Antimicrobial, plant based food wrap designed to replace plastic
Aiming to produce environmentally friendly alternatives to plastic food wrap and containers, a Rutgers scientist has developed a biodegradable, plant-based coating that can be sprayed on foods, guarding against pathogenic and spoilage microorganisms and transportation damage. The scalable process could potentially reduce the adverse environmental impact of plastic food packaging as well as protect human health.
The research was conducted in concert with scientists at Harvard University and funded by the Harvard-Nanyang Technological University/Singapore Sustainable Nanotechnology Initiative.
Their article, published in the science journal Nature Food, describes the new kind of packaging technology using the polysaccharide/biopolymer-based fibers. Like the webs cast by the Marvel comic book character Spider-Man, the stringy material can be spun from a heating device that resembles a hair dryer and "shrink-wrapped" over foods of various shapes and sizes, such as an avocado or a sirloin steak. The resulting material that encases food products is sturdy enough to protect bruising and contains antimicrobial agents to fight spoilage and pathogenic microorganisms such as E. coli and listeria.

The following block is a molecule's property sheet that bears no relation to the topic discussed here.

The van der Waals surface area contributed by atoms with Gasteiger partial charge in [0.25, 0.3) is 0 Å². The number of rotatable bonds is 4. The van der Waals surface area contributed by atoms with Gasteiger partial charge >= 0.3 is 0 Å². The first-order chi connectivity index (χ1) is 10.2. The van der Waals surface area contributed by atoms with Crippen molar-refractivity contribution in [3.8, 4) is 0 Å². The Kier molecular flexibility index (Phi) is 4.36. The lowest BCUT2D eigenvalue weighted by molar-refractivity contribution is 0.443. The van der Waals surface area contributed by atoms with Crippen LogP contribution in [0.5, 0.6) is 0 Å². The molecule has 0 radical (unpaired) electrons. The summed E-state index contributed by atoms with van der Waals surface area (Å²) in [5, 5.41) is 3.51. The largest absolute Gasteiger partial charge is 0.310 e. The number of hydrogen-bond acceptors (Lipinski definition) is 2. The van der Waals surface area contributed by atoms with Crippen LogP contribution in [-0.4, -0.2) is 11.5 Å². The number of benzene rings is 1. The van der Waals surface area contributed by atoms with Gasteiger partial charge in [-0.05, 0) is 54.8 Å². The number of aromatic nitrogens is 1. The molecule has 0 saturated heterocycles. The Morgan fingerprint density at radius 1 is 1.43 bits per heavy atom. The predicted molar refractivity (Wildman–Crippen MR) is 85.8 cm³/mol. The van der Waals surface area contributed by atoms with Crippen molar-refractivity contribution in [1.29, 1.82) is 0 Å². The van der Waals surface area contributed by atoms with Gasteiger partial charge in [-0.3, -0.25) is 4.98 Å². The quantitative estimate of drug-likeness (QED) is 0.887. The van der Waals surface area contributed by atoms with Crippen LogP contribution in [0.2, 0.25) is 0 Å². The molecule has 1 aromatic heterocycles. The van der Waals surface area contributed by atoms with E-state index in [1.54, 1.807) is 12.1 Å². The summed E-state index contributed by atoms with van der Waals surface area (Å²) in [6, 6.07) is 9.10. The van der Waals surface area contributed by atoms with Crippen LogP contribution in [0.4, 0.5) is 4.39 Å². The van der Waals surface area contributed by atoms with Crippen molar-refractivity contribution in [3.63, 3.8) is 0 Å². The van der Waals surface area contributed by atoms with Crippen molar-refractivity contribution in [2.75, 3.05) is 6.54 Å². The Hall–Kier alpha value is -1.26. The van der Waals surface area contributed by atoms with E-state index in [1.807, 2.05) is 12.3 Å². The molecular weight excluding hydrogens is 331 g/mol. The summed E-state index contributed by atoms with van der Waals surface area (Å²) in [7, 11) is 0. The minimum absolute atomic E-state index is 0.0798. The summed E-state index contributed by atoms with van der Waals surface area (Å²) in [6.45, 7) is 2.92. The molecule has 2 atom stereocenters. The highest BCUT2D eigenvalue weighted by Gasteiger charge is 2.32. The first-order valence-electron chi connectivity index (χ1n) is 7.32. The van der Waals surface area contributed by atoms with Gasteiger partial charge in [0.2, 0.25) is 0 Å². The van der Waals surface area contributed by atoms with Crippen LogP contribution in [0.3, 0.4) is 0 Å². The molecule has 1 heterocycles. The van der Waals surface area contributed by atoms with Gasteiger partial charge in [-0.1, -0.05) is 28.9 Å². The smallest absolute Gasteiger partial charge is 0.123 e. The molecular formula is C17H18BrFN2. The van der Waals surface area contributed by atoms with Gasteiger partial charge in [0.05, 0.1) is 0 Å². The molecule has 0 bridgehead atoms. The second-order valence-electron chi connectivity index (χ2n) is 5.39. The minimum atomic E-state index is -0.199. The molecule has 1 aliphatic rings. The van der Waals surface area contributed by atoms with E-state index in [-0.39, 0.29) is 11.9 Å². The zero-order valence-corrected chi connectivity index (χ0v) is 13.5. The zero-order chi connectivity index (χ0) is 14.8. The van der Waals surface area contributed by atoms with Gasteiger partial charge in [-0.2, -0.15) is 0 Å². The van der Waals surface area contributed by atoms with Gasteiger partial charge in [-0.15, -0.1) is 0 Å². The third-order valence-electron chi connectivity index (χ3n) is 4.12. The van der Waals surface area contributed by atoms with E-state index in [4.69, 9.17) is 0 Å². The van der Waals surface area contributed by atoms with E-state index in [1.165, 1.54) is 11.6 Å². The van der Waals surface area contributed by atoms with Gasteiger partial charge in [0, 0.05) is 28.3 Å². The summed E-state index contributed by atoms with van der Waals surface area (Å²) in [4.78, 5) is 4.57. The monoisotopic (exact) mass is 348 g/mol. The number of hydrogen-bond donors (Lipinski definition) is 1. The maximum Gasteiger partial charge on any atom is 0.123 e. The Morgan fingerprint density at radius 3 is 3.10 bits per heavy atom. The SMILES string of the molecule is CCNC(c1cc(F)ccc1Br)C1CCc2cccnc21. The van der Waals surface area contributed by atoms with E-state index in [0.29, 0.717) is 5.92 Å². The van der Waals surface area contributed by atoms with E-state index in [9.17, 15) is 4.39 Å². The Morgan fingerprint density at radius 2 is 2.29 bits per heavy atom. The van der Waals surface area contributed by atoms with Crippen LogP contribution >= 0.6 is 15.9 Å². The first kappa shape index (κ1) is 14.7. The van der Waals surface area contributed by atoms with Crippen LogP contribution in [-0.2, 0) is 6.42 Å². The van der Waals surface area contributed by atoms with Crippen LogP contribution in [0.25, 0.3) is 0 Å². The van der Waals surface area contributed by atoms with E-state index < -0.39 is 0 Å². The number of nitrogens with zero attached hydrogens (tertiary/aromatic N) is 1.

The research paper includes a description of the technology called focused rotary jet spinning, a process by which the biopolymer is produced, and quantitative assessments showing the coating extended the shelf life of avocados by 50 percent. The coating can be rinsed off with water and degrades in soil within three days, according to the study.
The new packaging is targeted at addressing a serious environmental issue: the proliferation of petroleum-based plastic products in the waste stream. Efforts to curb the use of plastic, such as legislation in states like New Jersey to eliminate plastic shopping bag distribution at grocery stores, can help,the researchers said But they wanted to do more.
The paper describes how the new fibers encapsulating the food are laced with naturally occurring antimicrobial ingredients – thyme oil, citric acid and nisin. Researchers in the Demokritou research team can program such smart materials to act as sensors, activating and destroying bacterial strains to ensure food will arrive untainted. This will address growing concern over food-borne illnesses as well as lower the incidence of food spoilage,the researchers added.
B.Sc Life Sciences, M.Sc Biotechnology, B.Ed